0.51–1.24

Educational level

No education

2257 (87.82); 0.98

REF

 

Primary school or literacy course

6569 (93.34); 0.55

1.68

1.36–2.05

Secondary school

2941 (96.40); 0.48

2.82

1.96–3.98

High school

1121 (95.53); 0.87

2.59

1.64–4.00

Technical school or university

463 (98.56); 0.63

6.79

2.27–20.30

Marital status

Never married

1572 (92.64); 0.97

REF

 

Currently married or in a relationship

12,075 (94.06); 0.42

1.92

1.42–2.60

Separated, divorced, or widowed

902 (91.57); 1.23

1.16

0.75–1.81

Household economic level

Lowest monthly expenditure tertile

4556 (91.33); 0.72

REF

 

Middle monthly expenditure tertile

7294 (94.48); 0.43

1.31

1.07–1.61

Highest monthly expenditure tertile

2951 (95.38); 0.62

1.38

1.02–1.88

Has medical insurance

No

10,252 (93.11); 0.46

REF

 

Yes

4118 (94.54); 0.67

2.05

1.48–2.85

Country

Guatemala

3003 (80.23); 1.37

REF

 

Honduras

2147 (95.42); 0.63

4.72

3.33–6.67

Mexico

4246 (93.16); 0.72

1.71

1.23–2.37

Nicaragua

1752 (96.36); 0.59

5.32

3.68–7.68

Panama

1250 (84.30); 2.18

1.10

0.75–1.60

El Salvador

2403 (98.02); 0.30

7.74

4.76–12.58

AOR Adjusted Odds Ratio, 95% CI 95% confidence interval, REF Reference group, SE Standard Error

Among women who received ANC, the probability of being offered an HIV test was 0.43 (95% CI: 0.40–0.47) and varied between groups. For instance, the lowest probability, 0.20, was among women who had health insurance. The highest probability, 0.84, was among women who lived in El Salvador. Education, marital status, household economic level, medical insurance, number of ANC visits, type of attendants at ANC visits, health care settings where ANC visits were received, and country of residence all were associated with the probability of being offered an HIV test through ANC (Table 3).
Table 3

Offering HIV screening through antenatal care, last pregnancy, Mesoamerican women, 15–49 years old

  

HIV test offered during antenatal care visit

Factor

Categories

N (weighted %); SE

AOR

95% CI

Age group (years)

15–19

708 (44.90); 2.60

REF

 

20–29

3194 (43.95); 2.13

1.04

0.82–1.33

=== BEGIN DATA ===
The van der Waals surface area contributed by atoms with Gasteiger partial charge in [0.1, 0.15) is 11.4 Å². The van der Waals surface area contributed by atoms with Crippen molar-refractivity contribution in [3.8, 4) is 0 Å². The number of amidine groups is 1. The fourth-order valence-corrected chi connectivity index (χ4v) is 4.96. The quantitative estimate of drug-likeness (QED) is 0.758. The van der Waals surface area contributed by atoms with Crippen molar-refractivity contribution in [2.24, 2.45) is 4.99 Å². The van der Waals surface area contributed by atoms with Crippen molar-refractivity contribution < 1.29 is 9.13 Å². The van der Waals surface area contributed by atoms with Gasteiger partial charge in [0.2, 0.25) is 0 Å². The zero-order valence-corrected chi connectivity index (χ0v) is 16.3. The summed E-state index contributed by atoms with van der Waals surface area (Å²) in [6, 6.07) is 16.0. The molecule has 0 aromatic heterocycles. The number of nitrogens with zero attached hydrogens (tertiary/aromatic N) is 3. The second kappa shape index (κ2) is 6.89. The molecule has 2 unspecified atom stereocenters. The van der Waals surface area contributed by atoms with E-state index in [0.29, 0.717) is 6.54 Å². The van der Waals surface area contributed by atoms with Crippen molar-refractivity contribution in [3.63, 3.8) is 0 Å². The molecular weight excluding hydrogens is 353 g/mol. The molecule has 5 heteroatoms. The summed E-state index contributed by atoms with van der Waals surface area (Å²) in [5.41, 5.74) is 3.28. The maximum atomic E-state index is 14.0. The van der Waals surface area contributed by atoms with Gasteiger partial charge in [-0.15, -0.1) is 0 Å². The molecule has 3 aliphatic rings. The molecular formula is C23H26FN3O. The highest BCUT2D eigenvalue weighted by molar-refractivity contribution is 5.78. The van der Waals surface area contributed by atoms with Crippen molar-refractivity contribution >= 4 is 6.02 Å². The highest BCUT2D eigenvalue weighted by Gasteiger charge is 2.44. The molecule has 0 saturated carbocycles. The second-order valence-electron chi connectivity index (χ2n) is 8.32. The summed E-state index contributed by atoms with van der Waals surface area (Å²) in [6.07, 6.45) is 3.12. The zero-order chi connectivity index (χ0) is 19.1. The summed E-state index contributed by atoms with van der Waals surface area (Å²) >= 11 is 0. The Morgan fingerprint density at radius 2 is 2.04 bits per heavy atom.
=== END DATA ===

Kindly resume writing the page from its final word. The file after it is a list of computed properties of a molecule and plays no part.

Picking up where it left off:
30–39

1914 (43.87); 2.06

1.24

0.95–1.63

40–49

404 (34.09); 2.63

1.09

0.74–1.59

Educational level

No education

466 (25.73); 2.30

REF

 

Primary school or literacy course

2184 (35.45); 2.06

1.23

0.97–1.57

Secondary school

1607 (53.26); 2.58

2.22

1.67–2.95

High school

594 (51.91); 2.72

3.51

2.45–5.03

Technical school or university

328 (72.61); 4.07

2.53

1.69–3.79

Marital status

Never married

939 (71.44); 2.10

REF

 

Currently married or in a relationship

4833 (39.72); 1.88

0.65

0.49–0.86

Separated, divorced, or widowed

414 (44.56); 3.13

.71

0.47–1.08

Household economic level

Lowest monthly expenditure tertile

1371 (32.14); 2.39

REF

 

Middle monthly expenditure tertile

3186 (44.96); 2.00

1.47

1.22–1.77

Highest monthly expenditure tertile

1738 (60.54); 2.15

2.22

1.68–2.94

Has medical insurance

No

5168 (61.19); 1.69

REF

 

Yes

905 (20.02); 1.60

1.21

0.87–1.67

No. of antenatal care visitsa

1–3

549 (29.50); 2.20

REF

 

4+

5568 (46.02); 2.00

1.99

1.58–2.50

Attendant of antenatal care visitb

Other

1283 (22.23); 1.81

REF

 

Physician or nurse

5001 (50.04); 2.00

1.89

1.50–2.39

Type of health care settings where antenatal care visits were received

Public hospital

813 (54.79); 3.10

REF

 

Public health unit

2217 (62.43); 2.62

0.88

0.67–1.15

Other public health care setting

1386 (31.78); 2.26

0.80

0.62–1.03

Private hospital

134 (60.16); 5.88

1.11

0.60–2.06

Other private health care setting

445 (68.46); 2.77

1.60